Transmeta powers first sub-$800 Tablet PC
Plus: Corsair ships DDR500 1GB DIMMs
Reg Kit Watch
Taiwanese monitor maker TDV Vision has announced what it claims are the first sub-$800 Tablet PC, the Visionary V800XPT.
The new machine is powered by an 800MHz Transmeta Crusoe TM5800 processor, so naturally Transmeta is jumping up and down, and shouting about the design win.
Unsurprisingly, Transmeta doesn't mention that TDV Vision is also offering a 1.2GHz version of the Tablet, the VS1200XP, based on VIA's recently announced Antaur mobile processor.
The V800XPT sports 8.4in LCD panel, while its superiors sibling has a 14in display. There's a 30GB hard drive in there and 128MB of DDR SDRAM. The V800XPT also contains a 640x480 digicam and a four-in-one memory card reader, so it's clear TDV Vision is pitching the machine at consumers rather than the business audience Tablets are typically designed for.
The machine contains a 56Kbps modem and 10/100Mbps Ethernet, two USB 2.0 ports and audio in/out jacks. Unlike most Tablets, there's no keyboard - instead TDV Vision is offering an external USB keyboard. There's also an external USB optical drive.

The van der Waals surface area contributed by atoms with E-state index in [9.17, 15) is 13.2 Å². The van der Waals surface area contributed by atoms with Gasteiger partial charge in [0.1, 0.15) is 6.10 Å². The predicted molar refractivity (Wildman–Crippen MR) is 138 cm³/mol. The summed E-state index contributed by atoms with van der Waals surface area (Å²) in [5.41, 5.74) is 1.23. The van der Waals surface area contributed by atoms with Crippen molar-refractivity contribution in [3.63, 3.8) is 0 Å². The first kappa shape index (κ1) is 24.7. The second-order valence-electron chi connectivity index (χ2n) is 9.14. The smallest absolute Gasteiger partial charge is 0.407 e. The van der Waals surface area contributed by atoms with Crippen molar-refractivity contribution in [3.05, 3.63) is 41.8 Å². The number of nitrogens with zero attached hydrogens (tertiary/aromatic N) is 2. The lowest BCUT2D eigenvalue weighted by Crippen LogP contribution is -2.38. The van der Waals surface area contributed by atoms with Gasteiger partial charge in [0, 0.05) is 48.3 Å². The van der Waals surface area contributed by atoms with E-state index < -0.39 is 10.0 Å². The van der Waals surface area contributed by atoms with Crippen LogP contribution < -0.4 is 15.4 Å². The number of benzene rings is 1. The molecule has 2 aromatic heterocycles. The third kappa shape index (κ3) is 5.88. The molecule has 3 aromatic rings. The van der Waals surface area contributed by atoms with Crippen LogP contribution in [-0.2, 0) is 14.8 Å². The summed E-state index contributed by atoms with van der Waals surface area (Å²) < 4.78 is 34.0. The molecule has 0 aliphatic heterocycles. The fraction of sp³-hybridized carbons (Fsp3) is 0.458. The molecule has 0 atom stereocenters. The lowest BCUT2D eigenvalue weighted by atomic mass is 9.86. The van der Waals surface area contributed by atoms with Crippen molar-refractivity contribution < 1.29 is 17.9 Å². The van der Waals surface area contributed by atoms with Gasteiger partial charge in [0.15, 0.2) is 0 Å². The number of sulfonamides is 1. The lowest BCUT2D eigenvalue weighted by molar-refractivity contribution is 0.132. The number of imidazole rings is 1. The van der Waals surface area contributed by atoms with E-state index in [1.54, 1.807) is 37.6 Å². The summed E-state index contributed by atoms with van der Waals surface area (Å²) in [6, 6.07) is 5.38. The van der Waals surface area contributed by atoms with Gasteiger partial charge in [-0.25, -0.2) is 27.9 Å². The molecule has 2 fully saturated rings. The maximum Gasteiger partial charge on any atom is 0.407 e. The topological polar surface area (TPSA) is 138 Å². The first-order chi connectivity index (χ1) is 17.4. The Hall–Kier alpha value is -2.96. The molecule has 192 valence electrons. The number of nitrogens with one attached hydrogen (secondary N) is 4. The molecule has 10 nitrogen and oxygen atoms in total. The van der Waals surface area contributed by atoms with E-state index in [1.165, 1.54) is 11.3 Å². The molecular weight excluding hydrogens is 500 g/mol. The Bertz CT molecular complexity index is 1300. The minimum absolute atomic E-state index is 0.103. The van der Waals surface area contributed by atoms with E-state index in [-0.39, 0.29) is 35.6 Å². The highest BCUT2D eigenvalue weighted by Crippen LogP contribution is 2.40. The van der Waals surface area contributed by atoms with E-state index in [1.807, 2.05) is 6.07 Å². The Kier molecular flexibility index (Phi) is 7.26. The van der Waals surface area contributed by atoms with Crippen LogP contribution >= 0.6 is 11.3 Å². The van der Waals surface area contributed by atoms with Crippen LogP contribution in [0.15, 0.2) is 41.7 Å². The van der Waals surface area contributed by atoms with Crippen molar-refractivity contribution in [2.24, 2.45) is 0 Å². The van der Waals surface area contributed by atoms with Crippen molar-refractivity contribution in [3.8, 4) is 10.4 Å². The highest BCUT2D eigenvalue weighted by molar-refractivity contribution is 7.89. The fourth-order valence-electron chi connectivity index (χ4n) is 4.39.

The VS1200XP is more of a traditional Tablet. It too contains 30GB of hard disk storage, but has 256MB of DDR SDRAM. It also has a built-in digicam - touted as a videoconferencing aid - and sports a built-in 85-key keyboard.
The larger machine weighs "just over" 1.8kg (4lbs) and contains a six-hour battery. The V800XPT weights 1.2kg (2.6lbs) but its (smaller) battery lasts just 2.5 hours.
The V800XPT and the VS1200XP will go on sale in the US in September for $799 and $999, respectively. They are expected to go on sale in Europe in the same timeframe, though European pricing has yet to be revealed.
US memory module maker Corsair has followed Kingston's lead to offer DDR SDRAM DIMMs clocked at 500MHz.
The TWNX1024-4000 DIMM was specifically designed for dual-channel systems, in particular the ASUS P4C800 mobo and Intel's 875P chipset - Corsair's test rig. Consequently, Corsair is selling only pairs of DIMMs, which it claims have been tested together.
Each 1GB DIMM operates at 2.75V and with 3-4-4-8 latency settings.
Corsair is also offering parts clocked at 467MHz.
Corsair doesn't sell direct, so it didn't announce specific prices for the module pairs, but expect to pay around $400 for them. ®